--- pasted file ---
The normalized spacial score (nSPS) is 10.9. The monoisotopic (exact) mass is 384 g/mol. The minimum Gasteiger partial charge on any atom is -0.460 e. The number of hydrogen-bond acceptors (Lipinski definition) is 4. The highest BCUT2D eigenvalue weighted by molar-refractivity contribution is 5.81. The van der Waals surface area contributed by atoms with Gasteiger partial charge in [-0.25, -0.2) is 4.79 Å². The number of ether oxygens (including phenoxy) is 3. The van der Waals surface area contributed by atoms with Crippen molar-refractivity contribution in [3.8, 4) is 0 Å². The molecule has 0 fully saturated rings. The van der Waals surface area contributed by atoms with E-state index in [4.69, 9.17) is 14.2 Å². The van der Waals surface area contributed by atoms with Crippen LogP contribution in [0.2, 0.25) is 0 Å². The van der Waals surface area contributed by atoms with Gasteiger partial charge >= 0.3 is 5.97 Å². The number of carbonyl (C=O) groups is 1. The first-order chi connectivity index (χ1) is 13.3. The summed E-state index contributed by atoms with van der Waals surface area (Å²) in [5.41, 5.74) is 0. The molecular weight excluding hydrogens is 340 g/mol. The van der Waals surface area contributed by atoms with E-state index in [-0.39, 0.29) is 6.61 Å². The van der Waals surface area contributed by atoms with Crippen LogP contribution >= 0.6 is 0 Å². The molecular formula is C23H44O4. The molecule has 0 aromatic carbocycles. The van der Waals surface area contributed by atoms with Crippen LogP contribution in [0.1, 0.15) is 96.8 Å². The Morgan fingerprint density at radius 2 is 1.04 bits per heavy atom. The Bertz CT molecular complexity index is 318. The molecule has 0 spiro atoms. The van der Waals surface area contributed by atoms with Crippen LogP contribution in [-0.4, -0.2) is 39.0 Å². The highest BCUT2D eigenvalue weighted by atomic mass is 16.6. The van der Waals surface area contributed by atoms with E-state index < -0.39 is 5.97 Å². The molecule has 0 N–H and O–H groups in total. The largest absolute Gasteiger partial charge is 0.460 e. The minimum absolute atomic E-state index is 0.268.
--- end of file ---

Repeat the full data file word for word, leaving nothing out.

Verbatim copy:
The normalized spacial score (nSPS) is 10.9. The monoisotopic (exact) mass is 384 g/mol. The minimum Gasteiger partial charge on any atom is -0.460 e. The number of hydrogen-bond acceptors (Lipinski definition) is 4. The highest BCUT2D eigenvalue weighted by molar-refractivity contribution is 5.81. The van der Waals surface area contributed by atoms with Gasteiger partial charge in [-0.25, -0.2) is 4.79 Å². The number of ether oxygens (including phenoxy) is 3. The van der Waals surface area contributed by atoms with Crippen molar-refractivity contribution in [3.8, 4) is 0 Å². The molecule has 0 fully saturated rings. The van der Waals surface area contributed by atoms with E-state index in [4.69, 9.17) is 14.2 Å². The van der Waals surface area contributed by atoms with Crippen LogP contribution in [0.2, 0.25) is 0 Å². The van der Waals surface area contributed by atoms with Gasteiger partial charge >= 0.3 is 5.97 Å². The number of carbonyl (C=O) groups is 1. The first-order chi connectivity index (χ1) is 13.3. The summed E-state index contributed by atoms with van der Waals surface area (Å²) in [5.41, 5.74) is 0. The molecular weight excluding hydrogens is 340 g/mol. The van der Waals surface area contributed by atoms with E-state index in [-0.39, 0.29) is 6.61 Å². The van der Waals surface area contributed by atoms with Crippen LogP contribution >= 0.6 is 0 Å². The molecular formula is C23H44O4. The molecule has 0 aromatic carbocycles. The van der Waals surface area contributed by atoms with Crippen LogP contribution in [0.1, 0.15) is 96.8 Å². The Morgan fingerprint density at radius 2 is 1.04 bits per heavy atom. The Bertz CT molecular complexity index is 318. The molecule has 0 spiro atoms. The van der Waals surface area contributed by atoms with Crippen LogP contribution in [-0.4, -0.2) is 39.0 Å². The highest BCUT2D eigenvalue weighted by atomic mass is 16.6. The van der Waals surface area contributed by atoms with E-state index < -0.39 is 5.97 Å². The molecule has 0 N–H and O–H groups in total. The largest absolute Gasteiger partial charge is 0.460 e. The minimum absolute atomic E-state index is 0.268.